So what does this mean? First it means even though 3% isn’t a huge discount, it’s recognition by the USPS that they need to attach themselves to the growth and future of marketing. But the USPS, even if they aren’t aware of it, is also doing a service for companies that may not be ahead of the marketing curve. Direct mail marketing needs to embrace interactive marketing to involve the customers more. Troy Forget, senior marketing manager, Staples Advantage, stated in a recent Direct Mail Marketing article that, “…the interactive print sector is helping companies engage prospects with technology that print alone cannot accomplish.” I wholeheartedly agree.
ASPE started putting QR codes on mailed brochures at the beginning of this year. Right now, the majority of our QR codes take you to the course page for that specific brochure. While we haven’t had overwhelming results with traffic coming to our website from QR codes, we’ve had a 50% increase in usage of the codes from February to April. That’s enough for us to develop more, and better, ways to integrate them.
What’s the caveat? You need to use QR codes correctly. Don’t slap a code on your mail piece just to save you some money on postage, use it to your advantage. Here are some simple things things to start with to make QR codes useful:
Make sure your QR code goes to a relevant web page. What do I mean by that? If your direct mail piece focuses on a promotion you’re running, don’t link the QR code to your homepage where the customer will have to dig through three layers of your site just to find what they were looking for. Link the QR code to the valuable content they want: the promotion page. Better yet, create a specific page just for mobile device use and link to that.
Create a specific link or landing page so you can measure the traffic coming to your site directly from the QR code. It can tell you a lot about your customers – what devices they are using, how long someone using a smart phone stays on your site, in what cities people are actively using this technology.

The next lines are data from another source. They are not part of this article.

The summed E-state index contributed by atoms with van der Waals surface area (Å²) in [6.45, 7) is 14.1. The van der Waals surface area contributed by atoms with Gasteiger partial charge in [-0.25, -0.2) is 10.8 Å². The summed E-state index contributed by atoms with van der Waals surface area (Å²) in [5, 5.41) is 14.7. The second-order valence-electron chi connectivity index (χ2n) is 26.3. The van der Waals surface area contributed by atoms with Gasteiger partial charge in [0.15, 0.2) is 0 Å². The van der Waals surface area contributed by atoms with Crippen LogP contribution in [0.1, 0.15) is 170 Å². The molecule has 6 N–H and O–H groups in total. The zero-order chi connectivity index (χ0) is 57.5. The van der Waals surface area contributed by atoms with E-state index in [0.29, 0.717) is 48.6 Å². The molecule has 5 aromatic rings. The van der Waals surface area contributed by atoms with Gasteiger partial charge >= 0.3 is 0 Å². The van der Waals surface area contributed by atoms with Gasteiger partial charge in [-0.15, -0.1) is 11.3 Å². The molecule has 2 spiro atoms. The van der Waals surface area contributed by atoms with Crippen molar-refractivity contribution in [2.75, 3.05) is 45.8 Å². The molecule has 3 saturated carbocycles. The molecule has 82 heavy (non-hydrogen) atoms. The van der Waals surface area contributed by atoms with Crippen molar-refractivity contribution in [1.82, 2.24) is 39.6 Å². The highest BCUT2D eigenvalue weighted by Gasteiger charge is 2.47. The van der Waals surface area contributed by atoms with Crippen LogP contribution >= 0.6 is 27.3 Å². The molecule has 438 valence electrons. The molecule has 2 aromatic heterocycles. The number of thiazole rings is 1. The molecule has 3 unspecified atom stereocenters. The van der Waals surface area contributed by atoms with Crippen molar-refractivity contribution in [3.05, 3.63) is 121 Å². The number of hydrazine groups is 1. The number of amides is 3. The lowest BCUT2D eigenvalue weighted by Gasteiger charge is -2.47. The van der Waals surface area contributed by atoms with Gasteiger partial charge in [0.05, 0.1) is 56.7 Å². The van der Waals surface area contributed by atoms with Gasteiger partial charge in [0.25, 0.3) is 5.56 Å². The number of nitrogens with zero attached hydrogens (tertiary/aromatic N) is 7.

TEST, TEST, TEST. Does it work for multiple smart phones with multiple apps? Is it linking to the correct page? When the link pops up, does it shorten it to something it shouldn’t? (Recently when I tested a few, the link title kept coming up as “Katie.” I didn’t realize the site I used to create the code titled the link with the name on your account unless you change it. Oops. The sites I use now are Kaywa and QR.net)
So if you’re not currently using QR-Codes, catch up with the times. Even the USPS is doing it.
TIP: On your category pages of your e-commerce site, increase the size and the amount of images for a given product.
We are all attracted by aesthetically pleasing images. They get our attention, engage us, and put us at ease by reducing the tension involved with purchasing online. Many of us are so accustomed to purchasing online that we subconsciously battle this tension without knowing it. Internally we battle with ourselves to decide whether it is a justifiable purchase, but also whether the vendor is reputable, and whether our credit card info will be safe and secure. By using product images you quell some of this tension. You provide your potential customer with as much information as possible, show them any available options (color choices, sizes, etc.), and set them at ease.
For example…if you visit a site for the first time and are inundated with bright-colored sale graphics that announce ’10% Off’ and seizure-inducing, flashing ‘Click Here’ buttons, most likely you will not be able to click the back button fast enough. When shopping for a car, do you look at listings without pictures? What do you think when you see ‘Great Condition’ but no picture?